The load bed was protected from scratches and scrapes by a tailored cover and there was some protection for the sides. The cargo area needs properly timbering out however, to prevent damage during loading and unloading.

Bear in mind that while some manufacturers allow electric vans to pull a trailer, that is not the case with eVito. Towing is not permitted – a drawback for some businesses.



Interior and equipment

The level of equipment you enjoy with a Premium eEvito goes some way towards justifying its price tag.

For your money you get air-conditioning, a reversing camera, parking sensors, heated seats (optional for the passenger perches), cruise control, two USB sockets and a 12V power point. Electric windows and electrically-adjustable exterior mirrors are included in the deal too – the latter fold in and out automatically – as are front fog lights.

A 7in touchscreen controls many of the in-cab functions, including the optional Audio 40 satellite navigation package, and we would prefer to see a much bigger one. 

A DAB radio and smartphone integration with Apple CarPlay and Android Auto are included in the deal, as is Bluetooth connectivity plus a three-year subscription to the Mercedes me app. It provides connectivity to a variety of digital services including Navigation with Electronic Intelligence, which allows routes to be plotted with reference to public charging points.

The app also allows users to programme the heating or cooling of eVito’s cab interior while the battery is charging, helping to maximise the available range and ensuring that the driver will be comfortable from the moment of departure.

The driver’s seat and the leather-trimmed steering wheel are both height-adjustable, the seat back comes with lumbar adjustment and the angle of the seat cushion can be altered. The cab is a three-seater, but whoever sits on the middle seat will have to put up with restricted legroom thanks to the way in which a plastic moulding bulges out from the fascia.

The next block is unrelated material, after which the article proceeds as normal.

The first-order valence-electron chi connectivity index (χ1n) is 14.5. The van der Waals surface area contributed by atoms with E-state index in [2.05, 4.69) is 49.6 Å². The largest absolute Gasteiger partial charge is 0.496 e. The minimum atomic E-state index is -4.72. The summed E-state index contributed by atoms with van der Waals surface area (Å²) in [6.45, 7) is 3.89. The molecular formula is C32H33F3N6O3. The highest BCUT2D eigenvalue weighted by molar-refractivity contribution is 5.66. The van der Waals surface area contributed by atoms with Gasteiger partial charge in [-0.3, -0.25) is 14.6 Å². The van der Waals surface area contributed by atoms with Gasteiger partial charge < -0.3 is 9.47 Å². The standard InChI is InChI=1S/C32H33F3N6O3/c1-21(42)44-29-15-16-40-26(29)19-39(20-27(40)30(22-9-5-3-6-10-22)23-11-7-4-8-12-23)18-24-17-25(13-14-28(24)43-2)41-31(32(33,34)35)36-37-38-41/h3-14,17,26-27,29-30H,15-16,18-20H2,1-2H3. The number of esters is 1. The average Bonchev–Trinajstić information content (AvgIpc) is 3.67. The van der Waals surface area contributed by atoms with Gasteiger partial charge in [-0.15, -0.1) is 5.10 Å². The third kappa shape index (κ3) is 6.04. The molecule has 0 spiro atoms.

Turning to in-cab storage facilities, each door has two bins, one of which features a moulding that can hold a flask of tea or a large bottle of water. Present too are a roomy, lidded, and lockable glove-box plus three shelves of varying sizes that sit on top of the dashboard.

One of the two cup holders mounted on the dashboard boasts a removable miniature waste bin that can slot into either of them. 

Mercedes has, for some time, made safety a priority in its light commercials and the latest eVito is no exception, with more systems installed than was the case with the previous model.

They include Active Brake Assist with pedestrian recognition, designed to stop you running into the back of the vehicle in front or mowing down wayward jaywalkers. 

You also benefit from Attention Assist, an on-board nanny which prompts you to stop and grab a cup of coffee if you seem to be drowsy. Fitted too is Cruise Control with an adaptive speed limiter.

As a consequence eVito was awarded a Gold safety rating by independent crash testing body Euro NCAP in 2021 says Mercedes. Driver and passenger airbags are fitted while other on-board safety devices include ABS, ESP and Hill Start Assist.